CNN poll: Gender gap hurts Heller, Laxalt

heller and rosen

heller and rosenIf Republicans lose top races in Nevada, it will be because of women, a CNN poll released Monday suggests.

In the race for U.S. Senate, Nevada men prefer Sen. Dean Heller by a seven-point margin, 48 percent to 41 percent, according to a CNN poll released Monday.

And Nevada women prefer Heller’s Democratic challenger, Rep. Jacky Rosen, by 14 points, 52 percent to 38 percent.

That gender gap is enough to give Rosen a four-point lead overall among likely voters, 47 percent to 43 percent. Libertarian Tim Hagan was favored by 4 percent.

Thursday’s Senate testimony from Christine Blasey Ford and Brett Kavanaugh fell right in the middle of the poll’s Tuesday through Saturday polling period.

Prior polls have also found a dramatic gender gap in the Senate race. The Reno Gazette Journal/Suffolk University poll in July found Heller leading among men by a whopping 20 points, and Rosen leading among women by 16 points. That poll had Heller leading Rosen overall by one point, 41 to 40.

In the race for Nevada governor, Democrat Steve Sisolak leads Republican Adam Laxalt in the CNN poll, 45 percent to 41 percent, with Libertarian Jared Lord garnering 5 percent. Sisolak’s lead is built on a 50 percent to 38 percent lead among women voters. Laxalt leads among Nevada men, 44 percent to 41 percent.

The most important issue for men in the poll was the economy (27 percent), health care (21 percent) and immigration (20 percent). Health care was the most important issue for women at 32 percent, followed by the economy (19 percent) and immigration (13 percent).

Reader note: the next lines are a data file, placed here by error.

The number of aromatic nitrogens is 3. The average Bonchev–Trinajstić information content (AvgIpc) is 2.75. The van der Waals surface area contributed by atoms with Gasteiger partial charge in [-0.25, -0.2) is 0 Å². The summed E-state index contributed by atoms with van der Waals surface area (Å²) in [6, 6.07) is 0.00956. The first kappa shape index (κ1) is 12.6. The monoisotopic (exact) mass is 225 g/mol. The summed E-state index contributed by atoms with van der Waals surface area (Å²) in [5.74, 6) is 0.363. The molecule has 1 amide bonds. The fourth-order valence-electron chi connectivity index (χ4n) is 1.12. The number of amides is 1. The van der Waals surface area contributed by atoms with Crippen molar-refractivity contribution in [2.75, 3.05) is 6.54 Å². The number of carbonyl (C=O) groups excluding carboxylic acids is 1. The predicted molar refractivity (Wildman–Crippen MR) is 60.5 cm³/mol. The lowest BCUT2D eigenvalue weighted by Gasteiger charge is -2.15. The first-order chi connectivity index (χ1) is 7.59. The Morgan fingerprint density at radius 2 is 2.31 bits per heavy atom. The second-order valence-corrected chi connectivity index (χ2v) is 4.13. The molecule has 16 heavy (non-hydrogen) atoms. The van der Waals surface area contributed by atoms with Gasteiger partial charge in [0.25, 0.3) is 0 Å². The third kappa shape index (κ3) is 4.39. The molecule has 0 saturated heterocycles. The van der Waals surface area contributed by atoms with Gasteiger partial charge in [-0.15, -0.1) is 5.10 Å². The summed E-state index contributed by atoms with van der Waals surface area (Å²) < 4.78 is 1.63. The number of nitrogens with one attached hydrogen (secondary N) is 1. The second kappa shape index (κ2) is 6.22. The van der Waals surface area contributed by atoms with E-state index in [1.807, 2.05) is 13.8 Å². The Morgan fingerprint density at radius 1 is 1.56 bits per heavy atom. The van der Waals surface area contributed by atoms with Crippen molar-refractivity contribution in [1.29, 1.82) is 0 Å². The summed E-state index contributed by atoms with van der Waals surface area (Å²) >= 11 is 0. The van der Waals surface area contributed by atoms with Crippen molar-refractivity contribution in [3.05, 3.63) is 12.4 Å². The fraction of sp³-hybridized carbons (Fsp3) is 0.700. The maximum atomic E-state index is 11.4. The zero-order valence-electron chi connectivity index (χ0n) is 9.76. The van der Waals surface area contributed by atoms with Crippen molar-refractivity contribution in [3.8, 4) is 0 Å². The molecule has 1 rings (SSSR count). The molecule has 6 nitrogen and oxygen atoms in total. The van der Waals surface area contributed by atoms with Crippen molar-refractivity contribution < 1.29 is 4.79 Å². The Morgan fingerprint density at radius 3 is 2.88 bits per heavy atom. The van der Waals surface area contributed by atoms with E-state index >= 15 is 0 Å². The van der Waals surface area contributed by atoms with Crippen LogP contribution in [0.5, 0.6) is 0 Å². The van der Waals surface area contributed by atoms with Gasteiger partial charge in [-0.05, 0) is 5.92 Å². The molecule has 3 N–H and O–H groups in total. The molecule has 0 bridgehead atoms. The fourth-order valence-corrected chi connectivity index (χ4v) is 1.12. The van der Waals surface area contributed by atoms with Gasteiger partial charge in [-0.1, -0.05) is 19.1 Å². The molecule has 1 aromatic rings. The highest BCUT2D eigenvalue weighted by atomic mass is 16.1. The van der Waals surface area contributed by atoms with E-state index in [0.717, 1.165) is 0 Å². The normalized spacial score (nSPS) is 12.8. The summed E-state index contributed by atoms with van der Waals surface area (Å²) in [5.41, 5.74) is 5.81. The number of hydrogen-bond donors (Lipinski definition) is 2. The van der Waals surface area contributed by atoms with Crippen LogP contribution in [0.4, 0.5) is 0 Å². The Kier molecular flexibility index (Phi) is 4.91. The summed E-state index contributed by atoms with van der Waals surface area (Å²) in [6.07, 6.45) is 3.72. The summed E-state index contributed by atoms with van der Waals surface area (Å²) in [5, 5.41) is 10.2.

Hugh Jackson
Editor | Hugh Jackson has been writing about Nevada policy and politics for more than 20 years. He was editor of the Las Vegas Business Press, senior editor at the Las Vegas CityLife weekly newspaper, daily political commentator on the Las Vegas NBC affiliate, and wrote the then-groundbreaking Las Vegas Gleaner, which among other things was the only independent political blog from Nevada that was credentialed at the 2008 Democratic National Convention. He spent a few years as a senior energy and environmental policy analyst for Public Citizen, and has occasionally worked as a consultant on mining, taxation, education and other issues for Nevada labor and public interest organizations. His freelance work has been published in outlets ranging from the Guardian to Desert Companion to In These Times to the Oil & Gas Journal. For several years he also taught U.S. History courses at UNLV. Prior to moving to Las Vegas, he was a reporter and then assistant managing editor at the Casper Star-Tribune, Wyoming’s largest newspaper.


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